Prime Minister, Roosevelt Skerrit, has revealed it will cost about US$220-million to build an international airport in Dominica.
He was speaking at a National Consultation on Monday, April 24th 2017 at the State House Conference Centre under the theme ‘Development Prospects for Dominica within the context of the Citizenship By Investment Program (CBI) as a platform for Raising the Funds Necessary to Finance Development Activities.’
“The projected cost of it, everything included, except for land acquisition, a complete terminal and all the necessary components of an airport would be in the region of about US$220-million,” he stated. “That is the cost of the airport as being proposed.”
Skerrit pointed to “creative” ways in which the project will be funded since no bank will give out that kind of money.
“The intention of the government is to set up an Airport Development Fund and every month allocate from the CBI (Citizenship by Investment Program) funds, a particular percentage that would go to that fund with the view of raising as much money as possible,” he stated. “And we also have some other creative ways that we will articulate to the country at the appropriate time.”
According to the Prime Minister, last year the government engaged a firm to do a feasibility study on the possibility of an international airport for Dominica and to advise on the best-suited site.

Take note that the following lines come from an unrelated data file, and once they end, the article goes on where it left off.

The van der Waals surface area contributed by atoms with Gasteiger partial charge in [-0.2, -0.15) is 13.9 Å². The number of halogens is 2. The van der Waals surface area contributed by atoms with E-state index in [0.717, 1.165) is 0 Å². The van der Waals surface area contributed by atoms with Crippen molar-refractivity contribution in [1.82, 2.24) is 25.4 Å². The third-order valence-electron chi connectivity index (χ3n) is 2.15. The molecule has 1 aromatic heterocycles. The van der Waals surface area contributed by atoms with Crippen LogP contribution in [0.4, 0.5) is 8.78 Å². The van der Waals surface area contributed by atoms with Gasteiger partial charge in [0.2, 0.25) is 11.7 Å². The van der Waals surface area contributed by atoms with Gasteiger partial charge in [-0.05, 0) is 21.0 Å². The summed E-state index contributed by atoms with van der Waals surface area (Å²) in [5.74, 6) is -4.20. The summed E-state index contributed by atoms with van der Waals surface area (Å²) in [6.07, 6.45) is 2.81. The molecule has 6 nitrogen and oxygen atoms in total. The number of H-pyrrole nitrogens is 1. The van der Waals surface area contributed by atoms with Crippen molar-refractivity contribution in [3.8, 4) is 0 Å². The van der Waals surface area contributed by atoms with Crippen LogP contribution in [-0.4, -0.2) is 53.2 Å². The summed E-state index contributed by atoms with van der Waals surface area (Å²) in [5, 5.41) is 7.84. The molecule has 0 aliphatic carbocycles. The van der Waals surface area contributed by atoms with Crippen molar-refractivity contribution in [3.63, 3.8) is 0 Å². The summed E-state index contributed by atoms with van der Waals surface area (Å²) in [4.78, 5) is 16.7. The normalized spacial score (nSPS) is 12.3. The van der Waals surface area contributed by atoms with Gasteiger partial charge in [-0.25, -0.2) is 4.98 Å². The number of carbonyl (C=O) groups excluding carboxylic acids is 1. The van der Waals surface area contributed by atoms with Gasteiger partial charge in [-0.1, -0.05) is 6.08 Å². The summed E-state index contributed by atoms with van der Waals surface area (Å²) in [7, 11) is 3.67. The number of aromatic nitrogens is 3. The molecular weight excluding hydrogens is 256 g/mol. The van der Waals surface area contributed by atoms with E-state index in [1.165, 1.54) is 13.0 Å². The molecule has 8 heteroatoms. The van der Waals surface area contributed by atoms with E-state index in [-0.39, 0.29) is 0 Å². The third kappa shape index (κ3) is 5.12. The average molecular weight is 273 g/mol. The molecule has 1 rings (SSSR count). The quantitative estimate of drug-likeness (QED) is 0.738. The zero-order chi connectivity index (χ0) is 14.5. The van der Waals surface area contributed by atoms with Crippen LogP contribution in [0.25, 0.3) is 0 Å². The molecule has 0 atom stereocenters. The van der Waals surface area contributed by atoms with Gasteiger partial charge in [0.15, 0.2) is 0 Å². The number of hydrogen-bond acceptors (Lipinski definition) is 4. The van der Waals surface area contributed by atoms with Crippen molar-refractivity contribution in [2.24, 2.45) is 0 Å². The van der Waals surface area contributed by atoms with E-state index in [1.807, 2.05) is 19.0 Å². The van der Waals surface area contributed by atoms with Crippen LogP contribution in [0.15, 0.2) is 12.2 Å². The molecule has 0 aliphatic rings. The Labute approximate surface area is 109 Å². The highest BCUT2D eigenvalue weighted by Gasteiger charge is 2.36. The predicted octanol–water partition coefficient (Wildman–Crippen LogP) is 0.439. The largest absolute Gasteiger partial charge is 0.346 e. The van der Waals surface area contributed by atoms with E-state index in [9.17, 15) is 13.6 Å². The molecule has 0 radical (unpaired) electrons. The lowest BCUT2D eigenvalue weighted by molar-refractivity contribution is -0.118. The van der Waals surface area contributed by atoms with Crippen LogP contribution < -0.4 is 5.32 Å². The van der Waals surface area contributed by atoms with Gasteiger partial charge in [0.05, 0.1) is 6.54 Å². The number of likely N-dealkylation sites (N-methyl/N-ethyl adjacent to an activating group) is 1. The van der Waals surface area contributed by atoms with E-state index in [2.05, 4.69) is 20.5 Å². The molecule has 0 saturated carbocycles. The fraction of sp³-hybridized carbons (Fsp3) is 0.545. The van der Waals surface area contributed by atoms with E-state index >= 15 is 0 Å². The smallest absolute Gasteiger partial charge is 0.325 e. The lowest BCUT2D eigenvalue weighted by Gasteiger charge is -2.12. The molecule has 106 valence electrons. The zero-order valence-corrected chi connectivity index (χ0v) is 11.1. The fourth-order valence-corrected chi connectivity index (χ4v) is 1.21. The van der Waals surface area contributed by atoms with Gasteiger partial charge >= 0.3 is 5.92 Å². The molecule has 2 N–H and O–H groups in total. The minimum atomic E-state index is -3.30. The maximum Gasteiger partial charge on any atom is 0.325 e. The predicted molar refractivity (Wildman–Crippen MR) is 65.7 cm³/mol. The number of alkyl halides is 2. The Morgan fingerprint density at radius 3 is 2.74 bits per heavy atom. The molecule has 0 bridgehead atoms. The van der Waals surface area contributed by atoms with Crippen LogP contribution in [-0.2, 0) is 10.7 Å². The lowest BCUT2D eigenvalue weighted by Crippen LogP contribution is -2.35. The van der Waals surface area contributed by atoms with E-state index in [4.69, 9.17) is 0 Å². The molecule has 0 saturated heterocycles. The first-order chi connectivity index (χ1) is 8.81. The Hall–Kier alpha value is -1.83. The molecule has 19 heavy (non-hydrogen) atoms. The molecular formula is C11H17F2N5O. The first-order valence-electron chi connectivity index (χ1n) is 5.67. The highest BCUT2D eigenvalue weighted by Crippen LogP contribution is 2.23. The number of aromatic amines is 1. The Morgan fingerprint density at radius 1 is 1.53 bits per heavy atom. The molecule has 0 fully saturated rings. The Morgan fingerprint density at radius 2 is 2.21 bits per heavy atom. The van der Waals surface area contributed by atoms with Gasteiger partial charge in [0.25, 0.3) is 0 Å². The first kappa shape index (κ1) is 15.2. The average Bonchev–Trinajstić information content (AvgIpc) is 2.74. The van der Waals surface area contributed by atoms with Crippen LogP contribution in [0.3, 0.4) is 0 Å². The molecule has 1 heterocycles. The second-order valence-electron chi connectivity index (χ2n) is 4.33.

He stated that although the best site identified was in the vicinity of Ross University in Portsmouth, the experts found a site close to Woodfordhill.
“Close to where Dame Eugenia Charles had identified, not the precise location, but certainly in that locality,” he stated.
Skerrit noted that experts with the firm have been doing a number of studies “quietly” over the past six months and reported back to the government on April 20 on the best site that will minimize dislocation and other things.
“We will be looking at a runway of 2,500 meters in length and associated accompaniments,” he noted.
Skerrit said the decision will be taken this week to commission additional studies such as an Environmental Impact Assessment (EIA) and soil studies, “to better inform us of the type of soil that we are dealing with on that particular site.”
“Once we get back the EIA, we get back the further studies of the soil, then the intention is to move to the design phase so that we can come back to the country in a more comprehensive consultation like this including one in the Woodfordhill area to present this proposal to the people of the country, to our citizens and to get your views, your suggestions on the international airport and how do you believe we will go about constructing this airport,” he noted.